LeBron James Says His Game Is Still Improving: ‘I’m Still Climbing’

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LeBron James has won four MVP awards, three NBA Championships and has logged more minutes already than legendary Boston Celtics forward Larry Bird did in his entire career.

But despite being 31-years-old and accomplishing all those feats, James still believes that he is getting better.

During an interview with ESPN’s Rachel Nichols, James discussed the notion of being on the wrong side of the hill, and how every player must go through an aging process in the latter half of his career.

And even though James admitted to being on the wrong side of that career hill, he still stated that there is room for growth within his game.

“I know I’m on the other side of the hill, being that I’m about to be 14 (years in),” said James. “But my hill, I’m not going down the hill right now. I’m still climbing.”

Of course, the most obvious area for improvement in James’ game would be in his jump-shooting. His shooting did vastly improve in his time in Miami as a member of the Miami Heat, where he was able to reach 40.6 percent from behind the arc in the 2012-13 season.

But since his return to the Cleveland Cavaliers, James’ numbers have dropped, falling to 30.9 percent from the 3-point line last season, his lowest percentage since his rookie season.

Even though his numbers have fallen over the course of the past two seasons, James did hit some incredibly important 3-pointers in the 2016 NBA Finals, where he brought the Cavaliers back from a 3-1 deficit to defeat the Golden State Warriors. Over the final three games of the series, James shot 8-of-19 from behind the 3-point line, good for 42.1 percent.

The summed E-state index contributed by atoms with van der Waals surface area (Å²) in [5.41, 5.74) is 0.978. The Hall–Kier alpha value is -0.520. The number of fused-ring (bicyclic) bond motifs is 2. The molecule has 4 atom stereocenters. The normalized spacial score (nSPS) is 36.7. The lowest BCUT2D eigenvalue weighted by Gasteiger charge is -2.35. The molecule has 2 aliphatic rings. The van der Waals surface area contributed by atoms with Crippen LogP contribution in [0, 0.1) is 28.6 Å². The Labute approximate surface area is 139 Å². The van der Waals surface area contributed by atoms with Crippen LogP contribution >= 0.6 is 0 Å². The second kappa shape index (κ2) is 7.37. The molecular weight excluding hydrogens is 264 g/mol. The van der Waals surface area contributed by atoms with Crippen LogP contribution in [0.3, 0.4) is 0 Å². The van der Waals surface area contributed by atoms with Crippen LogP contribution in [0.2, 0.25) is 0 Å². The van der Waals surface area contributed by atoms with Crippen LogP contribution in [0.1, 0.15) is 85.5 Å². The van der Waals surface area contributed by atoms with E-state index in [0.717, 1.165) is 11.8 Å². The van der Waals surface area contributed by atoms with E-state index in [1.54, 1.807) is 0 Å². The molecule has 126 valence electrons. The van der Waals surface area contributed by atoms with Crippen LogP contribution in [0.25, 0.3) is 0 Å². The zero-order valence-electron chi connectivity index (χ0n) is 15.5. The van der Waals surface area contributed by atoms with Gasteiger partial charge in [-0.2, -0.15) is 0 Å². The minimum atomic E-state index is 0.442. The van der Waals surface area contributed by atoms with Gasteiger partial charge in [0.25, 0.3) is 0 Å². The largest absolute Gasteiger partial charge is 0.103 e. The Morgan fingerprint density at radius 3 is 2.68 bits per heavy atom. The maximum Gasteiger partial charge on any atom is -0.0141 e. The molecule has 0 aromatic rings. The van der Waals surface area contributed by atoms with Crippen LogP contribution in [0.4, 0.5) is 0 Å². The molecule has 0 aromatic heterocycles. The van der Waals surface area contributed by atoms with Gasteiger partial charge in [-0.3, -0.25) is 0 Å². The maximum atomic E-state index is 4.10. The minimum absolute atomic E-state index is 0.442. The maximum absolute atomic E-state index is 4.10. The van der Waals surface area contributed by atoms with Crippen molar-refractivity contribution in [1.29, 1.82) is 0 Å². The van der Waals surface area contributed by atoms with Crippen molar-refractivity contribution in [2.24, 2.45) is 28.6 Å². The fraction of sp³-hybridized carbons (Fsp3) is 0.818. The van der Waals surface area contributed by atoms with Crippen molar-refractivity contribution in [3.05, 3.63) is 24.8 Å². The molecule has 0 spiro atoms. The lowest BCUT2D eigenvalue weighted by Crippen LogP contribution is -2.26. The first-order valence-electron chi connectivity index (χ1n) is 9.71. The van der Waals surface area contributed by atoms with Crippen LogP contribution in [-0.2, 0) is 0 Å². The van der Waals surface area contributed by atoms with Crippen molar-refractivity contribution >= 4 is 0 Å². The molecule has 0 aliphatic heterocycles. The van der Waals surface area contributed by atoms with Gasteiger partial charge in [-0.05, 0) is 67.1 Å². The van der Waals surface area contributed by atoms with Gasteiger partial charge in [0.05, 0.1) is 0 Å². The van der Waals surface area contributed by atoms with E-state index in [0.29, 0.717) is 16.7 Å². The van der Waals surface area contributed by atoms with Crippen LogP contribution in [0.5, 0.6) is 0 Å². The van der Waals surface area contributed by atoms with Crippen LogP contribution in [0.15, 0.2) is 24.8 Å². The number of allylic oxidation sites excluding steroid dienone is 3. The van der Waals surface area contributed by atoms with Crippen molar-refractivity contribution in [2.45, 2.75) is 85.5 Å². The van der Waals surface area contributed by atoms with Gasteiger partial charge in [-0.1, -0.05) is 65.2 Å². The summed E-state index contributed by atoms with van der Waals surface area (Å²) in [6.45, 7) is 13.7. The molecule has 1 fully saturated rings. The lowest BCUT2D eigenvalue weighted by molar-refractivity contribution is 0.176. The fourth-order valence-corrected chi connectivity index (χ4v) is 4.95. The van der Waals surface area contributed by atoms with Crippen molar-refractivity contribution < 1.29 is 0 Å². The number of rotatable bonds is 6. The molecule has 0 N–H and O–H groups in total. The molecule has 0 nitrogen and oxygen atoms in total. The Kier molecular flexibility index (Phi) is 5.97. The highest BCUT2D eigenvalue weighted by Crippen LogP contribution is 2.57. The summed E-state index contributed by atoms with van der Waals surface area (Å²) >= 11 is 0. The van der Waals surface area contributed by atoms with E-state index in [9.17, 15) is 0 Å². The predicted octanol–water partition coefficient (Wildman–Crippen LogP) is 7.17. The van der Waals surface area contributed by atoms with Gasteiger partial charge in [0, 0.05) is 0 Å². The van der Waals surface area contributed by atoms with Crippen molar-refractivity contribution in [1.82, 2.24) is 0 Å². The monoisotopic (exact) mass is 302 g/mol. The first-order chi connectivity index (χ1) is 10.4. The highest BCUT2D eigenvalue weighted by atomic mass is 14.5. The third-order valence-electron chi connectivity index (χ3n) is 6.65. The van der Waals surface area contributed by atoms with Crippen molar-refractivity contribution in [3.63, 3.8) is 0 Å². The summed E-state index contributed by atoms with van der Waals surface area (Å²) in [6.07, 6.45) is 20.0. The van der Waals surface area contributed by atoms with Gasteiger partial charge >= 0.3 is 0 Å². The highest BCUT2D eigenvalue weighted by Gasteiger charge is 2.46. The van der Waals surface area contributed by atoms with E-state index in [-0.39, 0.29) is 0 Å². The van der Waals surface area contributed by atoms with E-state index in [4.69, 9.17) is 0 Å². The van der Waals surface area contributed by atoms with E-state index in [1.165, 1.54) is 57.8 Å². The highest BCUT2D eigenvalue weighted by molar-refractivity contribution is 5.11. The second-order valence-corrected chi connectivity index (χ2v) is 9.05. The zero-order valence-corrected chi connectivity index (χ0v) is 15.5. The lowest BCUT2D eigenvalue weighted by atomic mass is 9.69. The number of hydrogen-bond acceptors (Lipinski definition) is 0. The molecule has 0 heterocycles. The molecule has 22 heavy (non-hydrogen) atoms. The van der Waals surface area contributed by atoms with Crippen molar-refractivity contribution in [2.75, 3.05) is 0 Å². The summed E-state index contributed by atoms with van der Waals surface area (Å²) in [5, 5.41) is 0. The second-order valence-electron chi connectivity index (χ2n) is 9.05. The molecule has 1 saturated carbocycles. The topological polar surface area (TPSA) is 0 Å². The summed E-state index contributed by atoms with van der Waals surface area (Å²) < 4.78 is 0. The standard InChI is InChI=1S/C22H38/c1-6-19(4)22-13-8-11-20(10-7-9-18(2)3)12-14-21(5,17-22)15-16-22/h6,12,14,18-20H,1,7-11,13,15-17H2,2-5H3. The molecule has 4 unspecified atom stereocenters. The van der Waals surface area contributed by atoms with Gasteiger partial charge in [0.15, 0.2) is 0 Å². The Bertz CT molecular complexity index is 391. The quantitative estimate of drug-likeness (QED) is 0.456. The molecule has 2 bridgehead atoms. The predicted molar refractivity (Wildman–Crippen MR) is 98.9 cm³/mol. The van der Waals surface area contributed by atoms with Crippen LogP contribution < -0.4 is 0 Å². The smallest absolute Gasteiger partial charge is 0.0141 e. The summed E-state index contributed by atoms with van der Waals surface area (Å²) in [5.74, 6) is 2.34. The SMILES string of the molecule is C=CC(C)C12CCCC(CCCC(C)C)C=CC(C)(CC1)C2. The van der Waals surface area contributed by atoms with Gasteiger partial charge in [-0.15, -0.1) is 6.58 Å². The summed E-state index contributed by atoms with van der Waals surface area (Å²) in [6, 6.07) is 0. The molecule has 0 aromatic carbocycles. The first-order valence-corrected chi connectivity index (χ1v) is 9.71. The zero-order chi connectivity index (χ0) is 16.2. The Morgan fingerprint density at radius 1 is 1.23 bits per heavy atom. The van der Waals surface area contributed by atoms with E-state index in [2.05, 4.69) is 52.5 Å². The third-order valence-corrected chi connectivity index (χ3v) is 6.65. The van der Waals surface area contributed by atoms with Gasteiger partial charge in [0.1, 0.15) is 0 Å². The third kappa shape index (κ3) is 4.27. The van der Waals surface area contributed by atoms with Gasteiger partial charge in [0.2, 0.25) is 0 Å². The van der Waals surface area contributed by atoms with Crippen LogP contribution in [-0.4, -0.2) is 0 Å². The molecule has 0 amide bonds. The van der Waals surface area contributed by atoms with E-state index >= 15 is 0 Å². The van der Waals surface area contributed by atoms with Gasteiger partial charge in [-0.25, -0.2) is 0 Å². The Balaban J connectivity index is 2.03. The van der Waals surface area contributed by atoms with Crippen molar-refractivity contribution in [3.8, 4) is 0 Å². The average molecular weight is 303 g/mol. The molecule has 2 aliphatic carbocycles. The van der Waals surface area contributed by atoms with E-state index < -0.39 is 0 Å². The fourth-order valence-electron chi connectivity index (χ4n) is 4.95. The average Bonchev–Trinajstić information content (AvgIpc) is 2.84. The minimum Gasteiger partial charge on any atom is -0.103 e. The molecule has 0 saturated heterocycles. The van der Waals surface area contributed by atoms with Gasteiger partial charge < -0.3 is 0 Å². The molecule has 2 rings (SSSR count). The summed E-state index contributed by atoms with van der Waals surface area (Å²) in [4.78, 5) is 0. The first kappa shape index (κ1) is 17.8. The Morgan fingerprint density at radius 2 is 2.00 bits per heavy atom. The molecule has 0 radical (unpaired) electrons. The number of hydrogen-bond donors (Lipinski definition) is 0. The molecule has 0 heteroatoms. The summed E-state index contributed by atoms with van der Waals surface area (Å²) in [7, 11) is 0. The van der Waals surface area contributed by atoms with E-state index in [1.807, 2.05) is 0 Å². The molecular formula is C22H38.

It was the first time a team had ever come back from a 3-1 deficit in the NBA Finals, and it was the first time the city of Cleveland had experienced a championship since Jim Brown led the Cleveland Browns to a 27-0 win over the Baltimore Colts in the 1964 NFL Championship.

James told Nichols he still is unsure how to react to his incredible achievement.

“It’s hit me a couple of times during this summer, but not really. Not really in the sense of what we did, how we did it,” said James. “I don’t know. It’s just like, that happened, and now can we repeat?”

During the interview, James also discussed a myriad of other NBA issues, including Kevin Durant’s decision to join the Warriors, his hopes of one day owning an NBA franchise and even his efforts to speak out on social issues.

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Sean Curran is currently a sports reporter for the Hornell Evening Tribune in Hornell, NY. He was raised in Pennsylvania as an Allen Iverson fan and has loved the NBA ever since. He graduated with a communications and history degree from Alfred University, where he was also a four-year member of the varsity basketball team. He enjoys studying the history of the game. Follow him on twitter @_sean_curran